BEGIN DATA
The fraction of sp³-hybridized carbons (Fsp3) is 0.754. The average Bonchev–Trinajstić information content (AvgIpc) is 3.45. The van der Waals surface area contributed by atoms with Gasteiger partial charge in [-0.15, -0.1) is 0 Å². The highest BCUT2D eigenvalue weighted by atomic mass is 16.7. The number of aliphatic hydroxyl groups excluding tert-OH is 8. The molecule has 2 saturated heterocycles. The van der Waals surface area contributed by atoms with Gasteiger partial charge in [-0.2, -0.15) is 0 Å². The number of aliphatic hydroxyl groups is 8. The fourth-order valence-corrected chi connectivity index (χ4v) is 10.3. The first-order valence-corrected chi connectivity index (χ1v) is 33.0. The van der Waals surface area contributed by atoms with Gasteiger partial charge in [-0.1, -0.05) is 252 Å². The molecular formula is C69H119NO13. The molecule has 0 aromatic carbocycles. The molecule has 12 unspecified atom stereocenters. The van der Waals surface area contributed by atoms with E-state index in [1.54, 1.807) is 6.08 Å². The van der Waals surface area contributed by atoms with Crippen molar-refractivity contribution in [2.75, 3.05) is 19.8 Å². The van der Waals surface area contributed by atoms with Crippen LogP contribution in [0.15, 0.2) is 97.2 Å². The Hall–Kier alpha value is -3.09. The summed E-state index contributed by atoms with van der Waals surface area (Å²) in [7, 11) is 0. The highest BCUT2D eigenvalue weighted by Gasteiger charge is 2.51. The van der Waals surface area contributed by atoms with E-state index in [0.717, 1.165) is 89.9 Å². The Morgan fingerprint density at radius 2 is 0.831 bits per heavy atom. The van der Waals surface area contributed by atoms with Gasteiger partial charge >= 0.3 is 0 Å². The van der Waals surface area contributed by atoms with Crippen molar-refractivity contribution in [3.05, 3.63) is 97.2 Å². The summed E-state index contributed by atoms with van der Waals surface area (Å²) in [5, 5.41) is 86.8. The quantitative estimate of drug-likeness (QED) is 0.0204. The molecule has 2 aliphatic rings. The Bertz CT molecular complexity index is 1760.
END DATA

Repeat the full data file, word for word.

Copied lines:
The fraction of sp³-hybridized carbons (Fsp3) is 0.754. The average Bonchev–Trinajstić information content (AvgIpc) is 3.45. The van der Waals surface area contributed by atoms with Gasteiger partial charge in [-0.15, -0.1) is 0 Å². The highest BCUT2D eigenvalue weighted by atomic mass is 16.7. The number of aliphatic hydroxyl groups excluding tert-OH is 8. The molecule has 2 saturated heterocycles. The van der Waals surface area contributed by atoms with Gasteiger partial charge in [-0.2, -0.15) is 0 Å². The number of aliphatic hydroxyl groups is 8. The fourth-order valence-corrected chi connectivity index (χ4v) is 10.3. The first-order valence-corrected chi connectivity index (χ1v) is 33.0. The van der Waals surface area contributed by atoms with Gasteiger partial charge in [-0.1, -0.05) is 252 Å². The molecular formula is C69H119NO13. The molecule has 0 aromatic carbocycles. The molecule has 12 unspecified atom stereocenters. The van der Waals surface area contributed by atoms with E-state index in [1.54, 1.807) is 6.08 Å². The van der Waals surface area contributed by atoms with Crippen molar-refractivity contribution in [2.75, 3.05) is 19.8 Å². The van der Waals surface area contributed by atoms with Crippen LogP contribution in [0.15, 0.2) is 97.2 Å². The Hall–Kier alpha value is -3.09. The summed E-state index contributed by atoms with van der Waals surface area (Å²) in [7, 11) is 0. The highest BCUT2D eigenvalue weighted by Gasteiger charge is 2.51. The van der Waals surface area contributed by atoms with E-state index in [0.717, 1.165) is 89.9 Å². The Morgan fingerprint density at radius 2 is 0.831 bits per heavy atom. The van der Waals surface area contributed by atoms with Gasteiger partial charge >= 0.3 is 0 Å². The van der Waals surface area contributed by atoms with Crippen molar-refractivity contribution in [3.05, 3.63) is 97.2 Å². The summed E-state index contributed by atoms with van der Waals surface area (Å²) in [5, 5.41) is 86.8. The quantitative estimate of drug-likeness (QED) is 0.0204. The molecule has 2 aliphatic rings. The Bertz CT molecular complexity index is 1760.